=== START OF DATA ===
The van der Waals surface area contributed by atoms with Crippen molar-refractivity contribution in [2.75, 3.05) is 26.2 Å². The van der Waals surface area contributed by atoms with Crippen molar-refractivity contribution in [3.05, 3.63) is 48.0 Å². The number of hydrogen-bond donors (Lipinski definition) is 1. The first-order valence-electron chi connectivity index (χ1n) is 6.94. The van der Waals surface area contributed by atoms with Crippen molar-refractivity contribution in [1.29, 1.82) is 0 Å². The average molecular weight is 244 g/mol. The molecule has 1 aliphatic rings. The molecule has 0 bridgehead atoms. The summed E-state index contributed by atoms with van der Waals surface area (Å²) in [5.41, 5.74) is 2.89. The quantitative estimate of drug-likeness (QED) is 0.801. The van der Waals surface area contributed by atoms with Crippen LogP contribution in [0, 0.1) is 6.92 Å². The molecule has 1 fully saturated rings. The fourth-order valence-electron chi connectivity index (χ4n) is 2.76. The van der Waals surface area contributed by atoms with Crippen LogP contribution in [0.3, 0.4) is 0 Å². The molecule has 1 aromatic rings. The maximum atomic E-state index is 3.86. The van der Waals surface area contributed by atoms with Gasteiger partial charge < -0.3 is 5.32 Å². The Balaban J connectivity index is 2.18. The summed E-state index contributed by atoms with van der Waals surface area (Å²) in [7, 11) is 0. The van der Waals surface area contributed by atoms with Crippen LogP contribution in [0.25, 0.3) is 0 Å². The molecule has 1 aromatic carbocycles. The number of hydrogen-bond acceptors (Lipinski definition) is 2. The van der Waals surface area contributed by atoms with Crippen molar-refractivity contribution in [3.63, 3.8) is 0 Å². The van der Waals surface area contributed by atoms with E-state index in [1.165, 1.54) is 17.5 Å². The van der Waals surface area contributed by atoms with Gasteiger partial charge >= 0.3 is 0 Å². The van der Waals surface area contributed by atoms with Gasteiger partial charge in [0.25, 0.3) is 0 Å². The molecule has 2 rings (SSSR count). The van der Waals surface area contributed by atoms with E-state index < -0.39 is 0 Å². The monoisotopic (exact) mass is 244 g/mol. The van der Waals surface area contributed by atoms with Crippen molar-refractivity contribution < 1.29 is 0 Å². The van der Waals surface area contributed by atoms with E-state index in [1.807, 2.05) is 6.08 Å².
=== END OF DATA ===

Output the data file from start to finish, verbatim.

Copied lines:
The van der Waals surface area contributed by atoms with Crippen molar-refractivity contribution in [2.75, 3.05) is 26.2 Å². The van der Waals surface area contributed by atoms with Crippen molar-refractivity contribution in [3.05, 3.63) is 48.0 Å². The number of hydrogen-bond donors (Lipinski definition) is 1. The first-order valence-electron chi connectivity index (χ1n) is 6.94. The van der Waals surface area contributed by atoms with Crippen molar-refractivity contribution in [1.29, 1.82) is 0 Å². The average molecular weight is 244 g/mol. The molecule has 1 aliphatic rings. The molecule has 0 bridgehead atoms. The summed E-state index contributed by atoms with van der Waals surface area (Å²) in [5.41, 5.74) is 2.89. The quantitative estimate of drug-likeness (QED) is 0.801. The van der Waals surface area contributed by atoms with Crippen LogP contribution in [0, 0.1) is 6.92 Å². The molecule has 1 fully saturated rings. The fourth-order valence-electron chi connectivity index (χ4n) is 2.76. The van der Waals surface area contributed by atoms with Crippen LogP contribution in [0.3, 0.4) is 0 Å². The molecule has 1 aromatic rings. The maximum atomic E-state index is 3.86. The van der Waals surface area contributed by atoms with Gasteiger partial charge < -0.3 is 5.32 Å². The Balaban J connectivity index is 2.18. The summed E-state index contributed by atoms with van der Waals surface area (Å²) in [7, 11) is 0. The van der Waals surface area contributed by atoms with Crippen LogP contribution in [0.25, 0.3) is 0 Å². The molecule has 1 aromatic carbocycles. The number of hydrogen-bond acceptors (Lipinski definition) is 2. The van der Waals surface area contributed by atoms with Crippen molar-refractivity contribution in [3.63, 3.8) is 0 Å². The van der Waals surface area contributed by atoms with E-state index in [1.165, 1.54) is 17.5 Å². The van der Waals surface area contributed by atoms with Gasteiger partial charge >= 0.3 is 0 Å². The van der Waals surface area contributed by atoms with Gasteiger partial charge in [0.25, 0.3) is 0 Å². The molecule has 2 rings (SSSR count). The van der Waals surface area contributed by atoms with E-state index < -0.39 is 0 Å². The monoisotopic (exact) mass is 244 g/mol. The van der Waals surface area contributed by atoms with Crippen molar-refractivity contribution < 1.29 is 0 Å². The van der Waals surface area contributed by atoms with E-state index in [1.807, 2.05) is 6.08 Å².